This issue poses unique challenges.  You have a denomination that traditionally has agreed on the traditional core tenets of the Christian faith suddenly adopting what is being called a resolution that has far greater impact than any other resolution ever has.  Church plants can lose their status and support.  Pastors can lose their credentials.  Combine this with more and more new and younger congregations that are less familiar with the process of change.  Church leadership may be aware, but they kind of have a gag order when it comes to being public about differing views.  How do you as a covenant pastor who has a congregation of people unfamiliar with the denomination that wants to change this speak out and tell your congregation about the process and guide them in the right direction?  It’s kind of convenient that those who’d essentially be the ambassadors to understanding of these processes reach you when you have to be so on guard because you can lose your license?  You can’t even really rally behind your congregation in such an effort even if every last member wants this.  Well, you can at your own expense, and there’s the rub.

  • Sam

    Thank you, thank you, thank you, Leah, for advocating for those who have no voice. Many of us believe that God loves LGBTs and that they should have an equal place at the table.

  • Anonymous

    You are my hero!

    I am certain that the path you attempted is the only way for there to be change in the Covenant – and that is for a local congregation to decide to be “open and affirming.” Change can not come from the top down – it has to be from the grass roots up. When a local congregation makes this decision then the denomination will have decide if there is enough “Freedom in Christ” to accept differing views on sexuality. I believe there is.

    God Bless you for having the courage of your convictions!
    Phil Brockett

  • Jill kuhel

    Amen~I completly agree~”If the church is to come to any real reconciliation with the LGBTQ community, we must first confess, then repent and begin to bring justice into how we practice worship. We must ask forgiveness from those we have wronged, forgiveness we do not deserve.” I have seen the pain the church’s stance has caused and it is unforgivable. I left the Covenant decades ago for the United Church of Christ. I admire that you are staying to fight for what is right and just! God’s Blessings!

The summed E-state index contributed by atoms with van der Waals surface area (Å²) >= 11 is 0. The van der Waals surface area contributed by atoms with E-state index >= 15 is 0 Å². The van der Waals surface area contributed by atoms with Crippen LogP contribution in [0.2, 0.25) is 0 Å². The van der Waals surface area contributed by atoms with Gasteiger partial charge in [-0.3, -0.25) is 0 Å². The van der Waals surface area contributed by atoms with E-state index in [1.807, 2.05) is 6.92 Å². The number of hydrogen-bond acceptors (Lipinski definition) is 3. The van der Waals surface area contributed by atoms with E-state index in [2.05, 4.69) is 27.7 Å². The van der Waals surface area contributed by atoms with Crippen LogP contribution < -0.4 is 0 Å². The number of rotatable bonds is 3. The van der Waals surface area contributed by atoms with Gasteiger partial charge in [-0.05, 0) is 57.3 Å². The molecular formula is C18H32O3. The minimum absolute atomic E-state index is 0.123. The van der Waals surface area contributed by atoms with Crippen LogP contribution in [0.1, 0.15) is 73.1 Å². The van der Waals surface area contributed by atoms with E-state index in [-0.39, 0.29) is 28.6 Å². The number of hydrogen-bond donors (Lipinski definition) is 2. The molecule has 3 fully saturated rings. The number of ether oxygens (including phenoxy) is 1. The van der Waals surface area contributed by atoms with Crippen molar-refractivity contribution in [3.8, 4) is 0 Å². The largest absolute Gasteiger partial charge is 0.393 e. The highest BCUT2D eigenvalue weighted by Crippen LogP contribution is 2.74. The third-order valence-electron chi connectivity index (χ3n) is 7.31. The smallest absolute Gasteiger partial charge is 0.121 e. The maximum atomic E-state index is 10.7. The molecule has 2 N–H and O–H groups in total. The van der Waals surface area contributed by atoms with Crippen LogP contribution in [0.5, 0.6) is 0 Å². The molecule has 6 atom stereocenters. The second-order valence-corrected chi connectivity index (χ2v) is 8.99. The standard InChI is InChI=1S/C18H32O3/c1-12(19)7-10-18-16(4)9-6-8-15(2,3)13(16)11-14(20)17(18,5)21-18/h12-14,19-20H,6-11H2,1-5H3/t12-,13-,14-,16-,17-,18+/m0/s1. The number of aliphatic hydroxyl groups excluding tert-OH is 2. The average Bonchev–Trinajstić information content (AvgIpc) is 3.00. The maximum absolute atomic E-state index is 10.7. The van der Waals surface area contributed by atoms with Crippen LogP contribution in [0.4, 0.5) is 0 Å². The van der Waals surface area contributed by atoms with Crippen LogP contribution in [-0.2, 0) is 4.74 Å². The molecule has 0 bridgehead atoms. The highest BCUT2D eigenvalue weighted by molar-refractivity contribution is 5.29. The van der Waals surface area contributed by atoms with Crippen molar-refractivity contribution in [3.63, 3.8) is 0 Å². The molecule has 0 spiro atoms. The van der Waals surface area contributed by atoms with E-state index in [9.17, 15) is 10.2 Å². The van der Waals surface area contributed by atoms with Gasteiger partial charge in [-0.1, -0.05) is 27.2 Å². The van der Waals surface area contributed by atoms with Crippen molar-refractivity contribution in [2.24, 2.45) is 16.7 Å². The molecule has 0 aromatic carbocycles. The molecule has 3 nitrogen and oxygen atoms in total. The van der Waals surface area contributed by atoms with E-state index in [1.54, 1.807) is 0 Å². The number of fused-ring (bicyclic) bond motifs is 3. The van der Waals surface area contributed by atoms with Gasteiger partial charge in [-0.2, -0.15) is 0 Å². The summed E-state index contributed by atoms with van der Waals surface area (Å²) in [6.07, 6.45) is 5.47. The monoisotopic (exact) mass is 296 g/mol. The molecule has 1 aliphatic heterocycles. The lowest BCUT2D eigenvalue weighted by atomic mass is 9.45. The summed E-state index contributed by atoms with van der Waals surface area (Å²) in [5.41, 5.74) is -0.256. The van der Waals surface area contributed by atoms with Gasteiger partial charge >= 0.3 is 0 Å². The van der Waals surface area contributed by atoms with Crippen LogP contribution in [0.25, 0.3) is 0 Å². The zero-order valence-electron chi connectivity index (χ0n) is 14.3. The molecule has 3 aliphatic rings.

• Karelia

    Great article. Thank you.

  • Leah Klug

    Thanks ECC’ers and friends. I hope we are able to move from discussion to action. Again, as a congregational denomination, if we want change, we have to be willing to speak and act for change. We also need open avenues for safe dialogue so pastors can ask questions and enter into discussion without fearing penalty. How can we create that space?

  • Liljegrens, John and Opal

    Thank you for sharing your journey, The treatment you received from ECC does not surprise us but gives us pain. We left ECC several years ago in part because of the way they reject LGBT people. We are now members of a UCC/DOC church were we walk with and worship with many people who have been rejected by conservative churches. We have found God’s love there in a new and deeper way than ever before in our lives.

    Your words are powerful and we hope that in the future people in the Covenant will see the wisdom of your stand and become a denomination that accepts and respects all people.